9.1 Task Units and Task Objects
A task unit is declared by a
, which has a corresponding task_body
A task declaration may be a task_type_declaration
in which case it declares a named task type; alternatively, it may be
in which case it defines an anonymous task type, as well as declaring
a named task object of that type.
Paragraph 8 was deleted.
For a task declaration with an interface_list
the task type inherits user-defined primitive subprograms from each progenitor
type (see 3.9.4
), in the same way that a
derived type inherits user-defined primitive subprograms from its progenitor
types (see 3.4
). If the first parameter of
a primitive inherited subprogram is of the task type or an access parameter
designating the task type, and there is an entry_declaration
for a single entry with the same identifier within the task declaration,
whose profile is type conformant with the prefixed view profile of the
inherited subprogram, the inherited subprogram is said to be implemented
by the conforming task entry using an implicitly declared nonabstract
subprogram which has the same profile as the inherited subprogram and
which overrides it
Ramification: The inherited subprograms
can only come from an interface given as part of the task declaration.
The part about the implicitly declared subprogram is needed so that a
subprogram implemented by an entry is considered to be overridden for
the purpose of the other rules of the language. Without it, it would
for instance be illegal for an abstract subprogram to be implemented
by an entry, because the abstract subprogram would not be overridden.
The Legality Rules below ensure that there is no conflict between the
implicit overriding subprogram and a user-defined overriding subprogram.
A task declaration requires a completion[, which
shall be a task_body
and every task_body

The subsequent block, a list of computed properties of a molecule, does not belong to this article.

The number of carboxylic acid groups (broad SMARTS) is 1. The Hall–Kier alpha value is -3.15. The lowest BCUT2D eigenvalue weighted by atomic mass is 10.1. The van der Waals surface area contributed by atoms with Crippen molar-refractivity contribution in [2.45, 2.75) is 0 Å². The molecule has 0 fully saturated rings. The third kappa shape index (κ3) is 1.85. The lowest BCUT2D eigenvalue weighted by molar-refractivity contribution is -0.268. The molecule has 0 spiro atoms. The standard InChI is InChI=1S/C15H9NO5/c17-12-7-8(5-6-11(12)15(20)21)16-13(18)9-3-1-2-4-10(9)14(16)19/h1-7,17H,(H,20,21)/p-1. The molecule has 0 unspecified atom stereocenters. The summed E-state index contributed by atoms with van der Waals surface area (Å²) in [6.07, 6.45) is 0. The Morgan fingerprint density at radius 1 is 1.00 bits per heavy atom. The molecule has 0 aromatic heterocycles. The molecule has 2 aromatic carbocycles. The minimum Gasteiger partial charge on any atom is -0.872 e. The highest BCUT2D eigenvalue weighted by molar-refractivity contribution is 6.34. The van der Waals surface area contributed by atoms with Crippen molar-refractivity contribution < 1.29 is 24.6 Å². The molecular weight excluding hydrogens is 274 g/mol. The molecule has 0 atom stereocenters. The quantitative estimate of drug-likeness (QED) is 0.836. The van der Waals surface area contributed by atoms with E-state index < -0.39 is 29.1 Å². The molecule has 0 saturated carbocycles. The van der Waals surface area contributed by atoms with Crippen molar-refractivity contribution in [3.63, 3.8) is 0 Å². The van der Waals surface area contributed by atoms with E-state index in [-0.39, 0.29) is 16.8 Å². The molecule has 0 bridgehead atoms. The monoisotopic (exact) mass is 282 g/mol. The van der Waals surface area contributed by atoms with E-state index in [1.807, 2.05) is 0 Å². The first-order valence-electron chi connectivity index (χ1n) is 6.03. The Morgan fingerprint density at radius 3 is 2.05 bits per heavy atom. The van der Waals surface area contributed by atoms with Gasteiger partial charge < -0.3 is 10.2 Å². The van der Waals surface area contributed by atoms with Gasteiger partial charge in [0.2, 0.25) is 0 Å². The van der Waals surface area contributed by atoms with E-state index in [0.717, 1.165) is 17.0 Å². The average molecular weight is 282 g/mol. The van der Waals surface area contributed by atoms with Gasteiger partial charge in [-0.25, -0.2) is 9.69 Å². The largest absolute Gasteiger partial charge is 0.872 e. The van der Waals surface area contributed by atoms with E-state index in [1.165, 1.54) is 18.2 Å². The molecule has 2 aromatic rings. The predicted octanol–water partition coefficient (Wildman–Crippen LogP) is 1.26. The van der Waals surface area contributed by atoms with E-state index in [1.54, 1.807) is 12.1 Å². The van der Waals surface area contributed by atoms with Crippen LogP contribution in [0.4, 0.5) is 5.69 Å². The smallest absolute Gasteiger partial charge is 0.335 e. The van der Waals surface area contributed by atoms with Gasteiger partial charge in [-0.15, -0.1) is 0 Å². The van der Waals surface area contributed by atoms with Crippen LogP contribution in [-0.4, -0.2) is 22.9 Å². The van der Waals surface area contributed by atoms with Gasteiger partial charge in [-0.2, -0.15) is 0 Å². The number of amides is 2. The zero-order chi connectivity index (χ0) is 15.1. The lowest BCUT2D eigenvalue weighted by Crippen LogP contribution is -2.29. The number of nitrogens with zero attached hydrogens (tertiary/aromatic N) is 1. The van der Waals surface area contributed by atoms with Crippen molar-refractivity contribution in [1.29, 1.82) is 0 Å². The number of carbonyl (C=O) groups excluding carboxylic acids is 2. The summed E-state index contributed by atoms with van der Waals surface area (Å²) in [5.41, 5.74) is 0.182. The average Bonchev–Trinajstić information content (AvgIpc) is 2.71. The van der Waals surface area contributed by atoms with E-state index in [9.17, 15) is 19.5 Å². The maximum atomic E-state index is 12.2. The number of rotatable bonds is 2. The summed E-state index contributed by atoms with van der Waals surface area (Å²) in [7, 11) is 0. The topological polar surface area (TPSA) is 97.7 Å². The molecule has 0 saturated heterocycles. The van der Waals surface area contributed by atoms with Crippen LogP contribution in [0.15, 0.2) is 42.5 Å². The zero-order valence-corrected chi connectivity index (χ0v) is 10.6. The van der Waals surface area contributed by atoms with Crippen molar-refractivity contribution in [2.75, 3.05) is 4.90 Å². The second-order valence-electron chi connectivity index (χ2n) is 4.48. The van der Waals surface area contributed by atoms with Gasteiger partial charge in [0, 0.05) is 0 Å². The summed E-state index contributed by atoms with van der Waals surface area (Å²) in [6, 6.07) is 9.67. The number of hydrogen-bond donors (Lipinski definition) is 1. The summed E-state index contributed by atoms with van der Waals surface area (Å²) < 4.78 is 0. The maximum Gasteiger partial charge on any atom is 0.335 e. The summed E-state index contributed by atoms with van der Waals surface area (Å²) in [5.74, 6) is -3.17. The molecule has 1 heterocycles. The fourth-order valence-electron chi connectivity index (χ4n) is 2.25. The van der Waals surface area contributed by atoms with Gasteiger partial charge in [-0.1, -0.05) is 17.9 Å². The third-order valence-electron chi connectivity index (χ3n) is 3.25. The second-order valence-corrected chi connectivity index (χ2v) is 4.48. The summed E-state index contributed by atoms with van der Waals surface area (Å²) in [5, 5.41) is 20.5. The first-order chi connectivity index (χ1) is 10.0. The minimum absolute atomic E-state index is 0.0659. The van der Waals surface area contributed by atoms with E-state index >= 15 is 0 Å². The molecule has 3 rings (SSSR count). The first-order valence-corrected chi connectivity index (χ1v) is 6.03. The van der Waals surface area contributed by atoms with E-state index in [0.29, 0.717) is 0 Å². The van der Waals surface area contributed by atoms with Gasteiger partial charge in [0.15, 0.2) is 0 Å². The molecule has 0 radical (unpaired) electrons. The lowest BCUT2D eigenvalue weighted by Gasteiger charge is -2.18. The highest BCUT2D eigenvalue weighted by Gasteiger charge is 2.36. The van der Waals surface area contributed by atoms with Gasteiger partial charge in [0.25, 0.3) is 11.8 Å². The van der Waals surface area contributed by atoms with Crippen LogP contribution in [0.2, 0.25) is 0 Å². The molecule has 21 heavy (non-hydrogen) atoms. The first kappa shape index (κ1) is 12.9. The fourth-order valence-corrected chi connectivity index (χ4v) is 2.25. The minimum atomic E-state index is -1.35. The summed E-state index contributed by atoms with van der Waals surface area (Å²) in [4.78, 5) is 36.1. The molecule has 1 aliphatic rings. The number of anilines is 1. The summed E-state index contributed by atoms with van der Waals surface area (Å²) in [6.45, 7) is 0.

shall be the completion of some task declaration.
To be honest:
If the implementation supports it, the task body can be imported (using
aspect Import, see B.1
), in which case no explicit
requires that an interface_list
only name interface types, and limits the descendants of the various
kinds of interface types. Only a limited, task, or synchronized interface
can have a task type descendant. Nonlimited or protected interfaces are
not allowed, as they offer operations that a task does not have.
The prefixed view profile of an explicitly declared primitive subprogram
of a tagged task type shall not be type conformant with any entry of
the task type, if the subprogram has the same defining name as the entry
and the first parameter of the subprogram is of the task type or is an
access parameter designating the task type.
Reason: This prevents the existence of
two operations with the same name and profile which could be called with
a prefixed view. If the operation was inherited, this would be illegal
by the following rules; this rule puts inherited and noninherited routines
on the same footing. Note that this only applies to tagged task types
(that is, those with an interface in their declaration); we do that as
there is no problem with prefixed view calls of primitive operations
for “normal” task types, and having this rule apply to all
tasks would be incompatible with Ada 95.
For each primitive subprogram inherited by the type declared by a task
declaration, at most one of the following shall apply:
the inherited subprogram is overridden with a primitive subprogram of
the task type, in which case the overriding subprogram shall be subtype
conformant with the inherited subprogram and not abstract; or
the inherited subprogram is implemented by a single entry of the task
type; in which case its prefixed view profile shall be subtype conformant
with that of the task entry.
Ramification: An entry may implement
two subprograms from the ancestors, one whose first parameter is of type
T and one whose first parameter is of type access T.
That doesn't cause implementation problems because “implemented
by” (unlike “overridden’) probably entails the creation
If neither applies, the inherited subprogram shall
be a null procedure.
In addition to the places where
Legality Rules normally apply (see 12.3